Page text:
Author: Elly Griffiths
Blurb: Brighton, 1950.
When the body of a girl is found, cut into three, Detective Inspector Edgar Stephens is reminded of a magic trick, the Zig Zag Girl.
The inventor of the trick, Max Mephisto, is an old friend of Edgar’s. They served together in the war as part of a shadowy unit called the Magic Men.
Max is still on the circuit, touring seaside towns in the company of ventriloquists, sword-swallowers and dancing girls. Changing times mean that variety is not what it once was, yet Max is reluctant to leave this world to help Edgar investigate. But when the dead girl turns out to be known to him, Max changes his mind.
Another death, another magic trick: Edgar and Max become convinced that the answer to the murders lies in their army days. When Edgar receives a letter warning of another ‘trick’, the Wolf Trap, he knows that they are all in danger…
This book instantly appealed to me because I’m currently with a magician, so I’m literally around magic 24/7 and I actually found a lot of familiar terms and ideas in this book because of him. I’m also a massive crime fan, but haven’t read a crime book that gripped me in a long time. Put those two subject matters together and you essentially have my ideal book and what a bloody book it was! The Zig Zag Girl is a popular magic illusion – but when Detective Edgar Stephens gets put on a case where the victim has been cut into 3 in a very similar way to that particular illusion, he starts noticing links between the crimes and his life in the army. Along with his Magician friend, Max, they get together with the rest of “The Magic Men” from their war days to help investigate the murders.
The Zig Zag Girl hooked me from page 1. I know a lot of people just “say” that – heck, I’ve said that before myself and not really meant it – but this truly was one of those books that I knew I would love from page one. The narrative was so fluent and easy to read and follow – there were no unnecessary chunks of dialogue or dragging pages of texts – I just seemed to fly effortlessly through this story. She captures the essence of the British seaside towns in which the story is set perfectly and the showbiz element which features heavily in the book is captured fantastically – she transports you right into the audience of Max’s shows.
This book is written in quite a pace from beginning to end and doesn’t leave you wondering what’s happening because something is always happening. I couldn’t for a second guess who the culprit of these crimes were and the twists and turns were executed brilliantly. I was constantly rooting for Edgar and Max to find this murderer as they were both such likeable main characters with interesting stories and connections. I’ve never read any of Elly’s work before but if this book is anything to go by, I’ll definitely be looking out for some more. Effortlessly brilliant.
1) Hi Elly! I’m thrilled to have you on my blog today – thank you for taking the time to answer some questions about The Zig Zag Girl. First of all, can you sum up what it’s about in your own words?
It’s always hard to do this for your own book! Well, it’s about a group of men who, in the war, were part of an espionage group called The Magic Men employed to use magic and stagecraft against the enemy. Five years after the war one of the group, Edgar Stephens, is a policeman in Brighton. When he is sent the remains of a woman cut into three he remembers a conjuring trick called The Zig Zag Girl and sets out to find the man who invented the trick, his old comrade Max Mephisto. Soon Edgar and Max are on the trail of a killer who is using magic in new and gruesome ways.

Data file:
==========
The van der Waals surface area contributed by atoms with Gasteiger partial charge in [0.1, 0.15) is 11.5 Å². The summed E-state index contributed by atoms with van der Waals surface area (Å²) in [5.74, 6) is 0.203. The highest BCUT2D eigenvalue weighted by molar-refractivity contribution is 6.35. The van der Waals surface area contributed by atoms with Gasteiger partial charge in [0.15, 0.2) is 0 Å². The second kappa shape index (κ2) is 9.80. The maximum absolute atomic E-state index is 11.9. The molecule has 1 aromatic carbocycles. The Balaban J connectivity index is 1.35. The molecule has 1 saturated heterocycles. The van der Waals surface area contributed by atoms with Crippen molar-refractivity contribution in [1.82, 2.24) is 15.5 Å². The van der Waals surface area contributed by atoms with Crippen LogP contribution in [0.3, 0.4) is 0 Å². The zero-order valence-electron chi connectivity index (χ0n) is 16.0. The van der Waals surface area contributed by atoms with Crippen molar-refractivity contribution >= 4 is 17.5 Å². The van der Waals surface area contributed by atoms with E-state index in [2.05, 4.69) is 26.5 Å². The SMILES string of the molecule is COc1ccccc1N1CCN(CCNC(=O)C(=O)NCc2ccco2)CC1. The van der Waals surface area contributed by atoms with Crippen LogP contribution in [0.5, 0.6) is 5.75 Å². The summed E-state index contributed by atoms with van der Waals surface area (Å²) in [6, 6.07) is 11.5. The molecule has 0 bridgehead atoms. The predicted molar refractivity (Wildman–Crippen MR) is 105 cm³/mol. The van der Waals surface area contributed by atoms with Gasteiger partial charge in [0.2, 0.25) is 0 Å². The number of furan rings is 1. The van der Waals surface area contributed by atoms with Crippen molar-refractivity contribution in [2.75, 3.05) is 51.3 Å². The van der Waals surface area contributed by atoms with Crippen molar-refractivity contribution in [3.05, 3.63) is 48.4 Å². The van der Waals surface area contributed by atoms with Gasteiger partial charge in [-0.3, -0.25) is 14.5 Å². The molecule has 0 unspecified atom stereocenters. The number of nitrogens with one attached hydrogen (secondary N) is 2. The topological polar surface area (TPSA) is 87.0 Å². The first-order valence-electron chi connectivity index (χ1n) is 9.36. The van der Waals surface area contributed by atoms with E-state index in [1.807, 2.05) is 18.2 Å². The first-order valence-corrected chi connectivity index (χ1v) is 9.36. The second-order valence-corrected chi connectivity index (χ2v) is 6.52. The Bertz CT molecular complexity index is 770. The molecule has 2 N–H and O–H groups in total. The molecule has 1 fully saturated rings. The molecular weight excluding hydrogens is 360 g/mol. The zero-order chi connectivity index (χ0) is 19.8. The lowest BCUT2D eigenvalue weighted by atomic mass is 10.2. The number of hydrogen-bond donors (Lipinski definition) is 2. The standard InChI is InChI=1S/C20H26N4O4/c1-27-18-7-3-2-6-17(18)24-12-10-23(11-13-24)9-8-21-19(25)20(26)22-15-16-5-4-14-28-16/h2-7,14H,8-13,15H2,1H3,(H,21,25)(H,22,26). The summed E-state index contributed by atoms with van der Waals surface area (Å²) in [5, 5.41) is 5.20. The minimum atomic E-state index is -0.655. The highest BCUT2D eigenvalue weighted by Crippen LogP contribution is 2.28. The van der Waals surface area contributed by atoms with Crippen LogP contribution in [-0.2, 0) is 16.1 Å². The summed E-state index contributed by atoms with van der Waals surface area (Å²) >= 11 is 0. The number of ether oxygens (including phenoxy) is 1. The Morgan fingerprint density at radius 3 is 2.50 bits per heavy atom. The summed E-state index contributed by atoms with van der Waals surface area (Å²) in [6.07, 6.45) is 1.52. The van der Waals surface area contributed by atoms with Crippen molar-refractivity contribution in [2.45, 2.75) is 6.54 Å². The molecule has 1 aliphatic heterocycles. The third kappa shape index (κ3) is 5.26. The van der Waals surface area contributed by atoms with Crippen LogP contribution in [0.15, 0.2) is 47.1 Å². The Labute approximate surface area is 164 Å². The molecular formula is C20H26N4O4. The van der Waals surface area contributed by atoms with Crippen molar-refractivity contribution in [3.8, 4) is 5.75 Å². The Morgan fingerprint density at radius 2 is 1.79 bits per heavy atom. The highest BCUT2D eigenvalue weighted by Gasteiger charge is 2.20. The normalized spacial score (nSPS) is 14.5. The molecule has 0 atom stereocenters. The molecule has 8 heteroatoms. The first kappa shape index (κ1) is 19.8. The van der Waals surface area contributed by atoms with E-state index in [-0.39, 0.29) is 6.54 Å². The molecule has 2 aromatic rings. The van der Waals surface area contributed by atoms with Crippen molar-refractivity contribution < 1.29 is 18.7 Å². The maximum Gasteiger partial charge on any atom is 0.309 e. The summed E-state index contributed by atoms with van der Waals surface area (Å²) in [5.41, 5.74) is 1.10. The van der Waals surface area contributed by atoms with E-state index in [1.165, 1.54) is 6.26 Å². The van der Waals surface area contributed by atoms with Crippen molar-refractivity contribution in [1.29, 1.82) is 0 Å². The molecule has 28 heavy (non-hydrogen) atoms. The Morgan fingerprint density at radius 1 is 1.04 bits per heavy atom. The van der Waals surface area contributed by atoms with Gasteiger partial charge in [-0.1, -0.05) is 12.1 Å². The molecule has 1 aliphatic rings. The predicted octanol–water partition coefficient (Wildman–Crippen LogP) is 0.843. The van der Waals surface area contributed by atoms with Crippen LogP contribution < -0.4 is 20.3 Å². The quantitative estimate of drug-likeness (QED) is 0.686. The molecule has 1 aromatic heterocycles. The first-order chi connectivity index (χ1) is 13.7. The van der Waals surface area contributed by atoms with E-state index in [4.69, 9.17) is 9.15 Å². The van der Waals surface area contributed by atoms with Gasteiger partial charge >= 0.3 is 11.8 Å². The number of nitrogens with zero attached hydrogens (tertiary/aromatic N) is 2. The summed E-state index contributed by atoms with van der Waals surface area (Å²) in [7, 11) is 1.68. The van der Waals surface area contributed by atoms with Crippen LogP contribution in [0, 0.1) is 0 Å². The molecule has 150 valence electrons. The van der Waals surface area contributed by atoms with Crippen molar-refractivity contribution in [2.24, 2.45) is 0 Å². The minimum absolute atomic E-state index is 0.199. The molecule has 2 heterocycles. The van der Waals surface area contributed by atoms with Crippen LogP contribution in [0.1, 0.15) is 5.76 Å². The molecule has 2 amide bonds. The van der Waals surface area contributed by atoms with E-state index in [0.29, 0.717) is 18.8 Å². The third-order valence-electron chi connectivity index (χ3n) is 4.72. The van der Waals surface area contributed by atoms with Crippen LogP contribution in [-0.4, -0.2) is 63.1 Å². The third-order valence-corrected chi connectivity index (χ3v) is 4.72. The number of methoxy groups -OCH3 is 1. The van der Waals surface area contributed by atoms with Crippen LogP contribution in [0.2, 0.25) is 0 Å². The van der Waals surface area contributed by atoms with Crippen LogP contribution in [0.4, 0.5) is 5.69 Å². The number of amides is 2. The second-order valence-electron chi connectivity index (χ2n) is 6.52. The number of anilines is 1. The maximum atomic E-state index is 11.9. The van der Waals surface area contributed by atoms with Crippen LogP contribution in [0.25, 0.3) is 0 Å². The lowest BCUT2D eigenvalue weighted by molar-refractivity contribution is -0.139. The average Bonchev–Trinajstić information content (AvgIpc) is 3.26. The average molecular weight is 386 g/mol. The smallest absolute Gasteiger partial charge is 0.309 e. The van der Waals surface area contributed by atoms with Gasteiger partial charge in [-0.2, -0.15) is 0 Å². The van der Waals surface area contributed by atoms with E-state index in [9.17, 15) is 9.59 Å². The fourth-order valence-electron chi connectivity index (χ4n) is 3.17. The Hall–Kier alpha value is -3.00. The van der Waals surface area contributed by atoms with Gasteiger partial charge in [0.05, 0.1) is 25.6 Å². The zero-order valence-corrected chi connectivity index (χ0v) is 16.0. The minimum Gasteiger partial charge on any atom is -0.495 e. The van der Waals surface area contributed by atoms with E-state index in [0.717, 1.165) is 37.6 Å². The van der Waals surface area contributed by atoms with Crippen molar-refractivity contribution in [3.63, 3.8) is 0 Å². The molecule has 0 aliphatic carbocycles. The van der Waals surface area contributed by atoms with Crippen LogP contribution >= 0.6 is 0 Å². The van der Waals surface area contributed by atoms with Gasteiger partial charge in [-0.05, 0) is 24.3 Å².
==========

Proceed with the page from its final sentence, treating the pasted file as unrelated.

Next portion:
2) Where did you get the inspiration for this book?
My granddad was a music hall comedian and I wanted to write about that world. I was also fascinated by a magician called Jasper Maskelyne who, in the war, really was employed to use stage magic against the Nazis.
3) Are you or have you ever been a fan of magic – illusions or close up magic? If so, who do you enjoy watching?
I love magic and particularly admire Derren Brown and Dynamo. Derren Brown’s book Confessions of a Conjuror is fantastic, beautifully written and a wonderful insight into the mind of a magician.
4) Did you consult with any magicians or magic consultants whilst writing this book?
No. I wouldn’t want them to think I was trying to steal their secrets! I did a lot of reading and then tried to work it out for myself. There are some brilliant magic tricks on YouTube too.
5) If The Zig Zag Girl was made into a film – who would play your main characters?
I see Max as looking like David Gandy. Well, I can dream can’t I?
6) You briefly mentioned on Twitter that you were writing the sequel – can you tell us anything about that yet?
It’s called Smoke and Mirrors and is set during panto season. Snow is falling in Brighton, Max is playing Abanazar in Aladdin and two children go missing…
7) If you could co-write a book with any other author (dead or alive) who would it be and why?
I’ve sometimes talked with Jim Kelly, who also writes about King’s Lynn in Norfolk, about writing a short story where his detective Valentine meets Nelson.
8) What exciting plans do you have for 2015? Bookish and otherwise?
There’s a new Ruth book (number 7!) out in April. It’s called The Ghost Fields. And I’m hoping to visit the US for Bouchercon in October.
9) What was the best book you read last year? (Or one of the best if you can’t pick just one!)
The Goldfinch by Donna Tartt